- Mills announced the next two starters in his rotation following Livan Hernandez (Saturday), J.A. Happ (Sunday) and Jordan Lyles (Monday). Wandy Rodriguez will start Tuesday against the Mets, and Bud Norris will start Wednesday against the Phillies in Clearwater.
- Among the relievers scheduled to pitch behind Hernandez on Saturday are Brett Myers and Brandon Lyon, who will be pitching in a game for the first time since May. Myers will throw one inning in his debut as Astros closer (he won’t pitch the ninth, however).
- The batting order has yet to be announced, but Mills revealed his starters for Saturday’s game against the Nats: Chris Johnson (third base), Jed Lowrie (shortstop), Jose Altuve (second base), Carlos Lee (first base), J.B. Shuck (left field), Jason Bourgeois (center field), Travis Buck (right field), Castro (catcher) and Jack Cust (DH).
- Third baseman Jimmy Paredes, who’s nursing a sore left wrist, took batting practice left-handed Thursday, but is still not cleared to swing right from the right side of the plate.
- Castro, who missed all of last year following knee surgery and then had foot surgery in December, will catch only three innings Saturday. Mills said he’d like Castro to catch three more innings Monday and then perhaps four on Wednesday, depending on how he feels.
The Astros plan to give Brian Bogusevic a good look in center field this spring, putting him in competition with Jordan Schafer and Jason Bourgeois for the starting nod. Bogusevic started 31 games in right field last year after Hunter Pence was traded, but has some experience in center and enough athleticism to play the position.
What’s more, the Astros have Jack Cust and Travis Buck capable of playing right field.
“His ability gives him the opportunity to be able to play center or right, but we want this guy to step up and be an everyday starter for us and there’s reason he won’t be able to,” Astros manager Brad Mills said of Bogusevic. “We all saw what he can do at times last year.”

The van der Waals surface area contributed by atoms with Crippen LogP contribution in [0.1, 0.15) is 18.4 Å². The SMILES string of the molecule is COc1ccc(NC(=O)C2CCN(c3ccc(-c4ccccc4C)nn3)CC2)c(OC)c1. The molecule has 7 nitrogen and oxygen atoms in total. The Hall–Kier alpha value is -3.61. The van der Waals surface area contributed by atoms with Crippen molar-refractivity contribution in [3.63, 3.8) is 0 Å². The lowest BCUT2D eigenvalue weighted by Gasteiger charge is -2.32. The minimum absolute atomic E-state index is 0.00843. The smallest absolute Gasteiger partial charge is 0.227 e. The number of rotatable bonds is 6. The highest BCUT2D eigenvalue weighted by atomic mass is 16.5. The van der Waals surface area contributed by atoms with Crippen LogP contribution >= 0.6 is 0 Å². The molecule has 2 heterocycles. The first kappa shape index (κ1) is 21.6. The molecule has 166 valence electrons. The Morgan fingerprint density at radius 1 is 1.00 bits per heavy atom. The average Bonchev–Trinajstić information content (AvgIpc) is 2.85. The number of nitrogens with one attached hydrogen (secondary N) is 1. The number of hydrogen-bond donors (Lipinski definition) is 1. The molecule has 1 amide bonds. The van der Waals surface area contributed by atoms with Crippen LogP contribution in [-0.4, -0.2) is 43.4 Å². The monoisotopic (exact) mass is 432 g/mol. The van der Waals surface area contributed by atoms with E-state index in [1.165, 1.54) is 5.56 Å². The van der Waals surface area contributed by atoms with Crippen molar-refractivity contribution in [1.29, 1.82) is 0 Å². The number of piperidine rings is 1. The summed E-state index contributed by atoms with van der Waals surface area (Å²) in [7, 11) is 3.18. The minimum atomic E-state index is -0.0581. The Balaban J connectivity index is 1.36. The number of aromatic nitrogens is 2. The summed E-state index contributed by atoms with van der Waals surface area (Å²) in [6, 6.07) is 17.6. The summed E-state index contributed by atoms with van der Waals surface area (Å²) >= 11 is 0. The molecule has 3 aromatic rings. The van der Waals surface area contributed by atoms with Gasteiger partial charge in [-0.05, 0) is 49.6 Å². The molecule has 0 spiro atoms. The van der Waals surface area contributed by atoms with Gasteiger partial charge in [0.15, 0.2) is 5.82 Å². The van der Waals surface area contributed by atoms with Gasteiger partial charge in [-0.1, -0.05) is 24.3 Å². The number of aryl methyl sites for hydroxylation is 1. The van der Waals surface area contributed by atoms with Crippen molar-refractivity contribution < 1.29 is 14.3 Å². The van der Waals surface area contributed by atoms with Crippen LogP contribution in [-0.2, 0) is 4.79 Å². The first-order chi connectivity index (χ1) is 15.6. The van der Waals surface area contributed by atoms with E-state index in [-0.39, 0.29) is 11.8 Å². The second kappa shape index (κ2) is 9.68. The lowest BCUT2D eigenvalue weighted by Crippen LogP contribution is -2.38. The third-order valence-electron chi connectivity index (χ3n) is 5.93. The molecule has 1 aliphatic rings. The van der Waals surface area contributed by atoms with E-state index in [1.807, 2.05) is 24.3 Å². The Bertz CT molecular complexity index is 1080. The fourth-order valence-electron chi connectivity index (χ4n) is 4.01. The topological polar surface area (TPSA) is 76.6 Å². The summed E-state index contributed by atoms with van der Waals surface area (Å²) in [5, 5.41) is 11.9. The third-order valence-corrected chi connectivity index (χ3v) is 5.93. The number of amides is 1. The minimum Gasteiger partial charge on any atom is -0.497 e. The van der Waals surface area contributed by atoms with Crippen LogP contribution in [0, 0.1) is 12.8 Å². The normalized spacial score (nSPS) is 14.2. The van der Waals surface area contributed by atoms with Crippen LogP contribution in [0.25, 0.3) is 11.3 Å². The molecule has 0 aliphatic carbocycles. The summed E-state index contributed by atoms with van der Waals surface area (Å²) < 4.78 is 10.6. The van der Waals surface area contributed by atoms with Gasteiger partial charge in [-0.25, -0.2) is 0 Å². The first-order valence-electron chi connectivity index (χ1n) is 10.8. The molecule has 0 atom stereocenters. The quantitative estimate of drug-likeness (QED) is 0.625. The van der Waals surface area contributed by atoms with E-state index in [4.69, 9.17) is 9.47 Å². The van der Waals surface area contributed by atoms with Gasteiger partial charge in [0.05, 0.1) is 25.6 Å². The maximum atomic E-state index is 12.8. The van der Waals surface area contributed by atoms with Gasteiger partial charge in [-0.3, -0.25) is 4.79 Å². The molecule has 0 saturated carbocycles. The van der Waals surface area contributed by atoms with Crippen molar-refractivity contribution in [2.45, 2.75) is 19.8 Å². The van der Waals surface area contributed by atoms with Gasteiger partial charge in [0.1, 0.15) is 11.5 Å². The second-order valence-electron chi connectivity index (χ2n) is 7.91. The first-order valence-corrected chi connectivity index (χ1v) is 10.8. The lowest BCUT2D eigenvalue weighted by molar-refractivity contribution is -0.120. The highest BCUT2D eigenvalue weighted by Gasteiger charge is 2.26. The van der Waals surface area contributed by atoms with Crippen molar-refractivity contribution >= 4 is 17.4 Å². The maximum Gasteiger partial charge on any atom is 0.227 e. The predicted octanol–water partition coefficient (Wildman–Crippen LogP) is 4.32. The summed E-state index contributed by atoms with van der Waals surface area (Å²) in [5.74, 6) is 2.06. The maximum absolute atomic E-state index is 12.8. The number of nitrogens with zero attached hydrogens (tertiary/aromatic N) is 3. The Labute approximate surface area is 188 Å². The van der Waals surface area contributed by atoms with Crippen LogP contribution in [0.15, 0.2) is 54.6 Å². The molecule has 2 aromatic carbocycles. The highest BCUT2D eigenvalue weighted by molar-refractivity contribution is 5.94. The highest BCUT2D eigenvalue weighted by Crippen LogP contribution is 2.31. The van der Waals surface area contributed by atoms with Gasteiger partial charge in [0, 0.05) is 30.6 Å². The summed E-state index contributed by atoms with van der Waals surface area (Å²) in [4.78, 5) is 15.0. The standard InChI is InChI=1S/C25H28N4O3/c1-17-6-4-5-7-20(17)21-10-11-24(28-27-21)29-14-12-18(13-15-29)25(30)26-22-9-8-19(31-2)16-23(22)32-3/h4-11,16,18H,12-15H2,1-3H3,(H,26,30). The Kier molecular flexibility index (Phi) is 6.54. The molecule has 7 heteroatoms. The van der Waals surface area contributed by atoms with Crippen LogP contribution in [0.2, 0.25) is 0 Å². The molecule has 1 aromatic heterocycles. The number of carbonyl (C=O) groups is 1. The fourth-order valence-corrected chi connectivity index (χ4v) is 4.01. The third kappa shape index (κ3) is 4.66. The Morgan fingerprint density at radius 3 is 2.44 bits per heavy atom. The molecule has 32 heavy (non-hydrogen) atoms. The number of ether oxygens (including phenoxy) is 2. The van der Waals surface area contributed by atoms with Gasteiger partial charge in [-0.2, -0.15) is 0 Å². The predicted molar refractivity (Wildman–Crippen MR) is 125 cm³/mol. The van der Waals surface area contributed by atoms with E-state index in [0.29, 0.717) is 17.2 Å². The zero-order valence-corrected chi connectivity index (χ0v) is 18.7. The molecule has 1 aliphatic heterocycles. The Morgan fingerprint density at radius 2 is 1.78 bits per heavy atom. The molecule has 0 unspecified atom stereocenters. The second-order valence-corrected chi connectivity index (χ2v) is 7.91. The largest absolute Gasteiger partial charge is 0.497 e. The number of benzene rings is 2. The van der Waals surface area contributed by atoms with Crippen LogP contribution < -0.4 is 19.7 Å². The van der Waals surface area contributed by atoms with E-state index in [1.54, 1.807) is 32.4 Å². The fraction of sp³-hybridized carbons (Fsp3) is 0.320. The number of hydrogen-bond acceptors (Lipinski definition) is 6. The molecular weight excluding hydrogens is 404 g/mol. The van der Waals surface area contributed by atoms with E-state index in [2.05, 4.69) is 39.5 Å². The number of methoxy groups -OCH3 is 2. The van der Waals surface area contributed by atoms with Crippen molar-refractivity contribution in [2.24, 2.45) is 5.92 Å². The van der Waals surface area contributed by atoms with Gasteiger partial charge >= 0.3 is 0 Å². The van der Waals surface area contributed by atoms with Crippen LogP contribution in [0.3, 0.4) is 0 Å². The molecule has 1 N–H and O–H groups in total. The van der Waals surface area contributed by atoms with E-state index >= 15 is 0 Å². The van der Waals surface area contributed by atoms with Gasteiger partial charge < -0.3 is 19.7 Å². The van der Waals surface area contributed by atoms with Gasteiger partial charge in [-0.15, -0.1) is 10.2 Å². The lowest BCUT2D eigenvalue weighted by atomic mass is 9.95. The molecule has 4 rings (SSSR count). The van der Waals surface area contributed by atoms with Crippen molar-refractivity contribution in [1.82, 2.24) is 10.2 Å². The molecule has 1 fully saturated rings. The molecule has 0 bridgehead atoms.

Bogusevic, a former first-round pick as a pitch who made the switch to outfield in 2008, understands the importance of being versatile enough to play different positions, and is more than willing to give center field a shot.
“There’s a lot of guys going for open spots, so I think everybody is trying to make a good impression all around,” he said.
Cust can play in left and right and will get some ground balls at first base. Top prospect Jonathan Singleton will also get some time in the outfield, Mills said. Versatile infielders Matt Downs and Brian Bixler will also do some work in the outfield.
Regarding Schafer, Mills said: “He seems like he’s on a mission.”
Here are a few other items of interest:
- Astros manager Brad Mills announced the starting pitchers for the team’s first two Grapefruit League games, with veteran Livan Hernandez pitching Saturday against the Washington Nationals – his former team – at Kissimmee. Left-hander J.A. Happ will face the Nats on Sunday in Viera, Fla.
- Astros pitchers will take a break from throwing live batting practice on Tuesday, giving some of the pitching groups two days off between times on the mound.
- The Astros haven’t been able to successfully schedule extra B games against other clubs, something they wanted to do to create more innings for all of the arms they have in camp. Mills said some pitchers might have to throw in Minor League games. “You’d rather have B games against other teams, but that didn’t quite work out,” he said.
- Infielder Angel Sanchez was again forced to watch from the sidelines against Monday because of his ailing back. Sanchez did some light toss, but didn’t participate in the team’s defensive drills. He said the back is improving.
Here is the day in pictures:
With Kody Hinze on his way to Double-A later this week to play first base for the Hooks, those who are waiting for the next crop of young Astros prospects to reach the Major Leagues have to like what’s taking place at Corpus Christi.
Hinze, who is hitting .326 with 22 homers and 69 RBIs at Class A Lancaster, will join a promising infield at Corpus Christi: Jose Altuve at second base, Jimmy Paredes at third base and Jonathan Villar at shortstop. Altuve and Villar were promoted on June 1. Hinze is 23 years old.
“Kody’s obviously sung the bat very well in what we know is an offensive environment, but the thing that’s impressive about Kody is he leads the league in walks [70 walks, 73 strikeouts] and has a good on-base percentage,” Astros director of player development Fred Nelson said. “Some of the peripheral things in the offensive ranks are real high, and I think that equates to pitch select and command of strike zone and the ablity to take pitches an put the ball in play. He’s got the ability and tools to strive there [in Double-A].”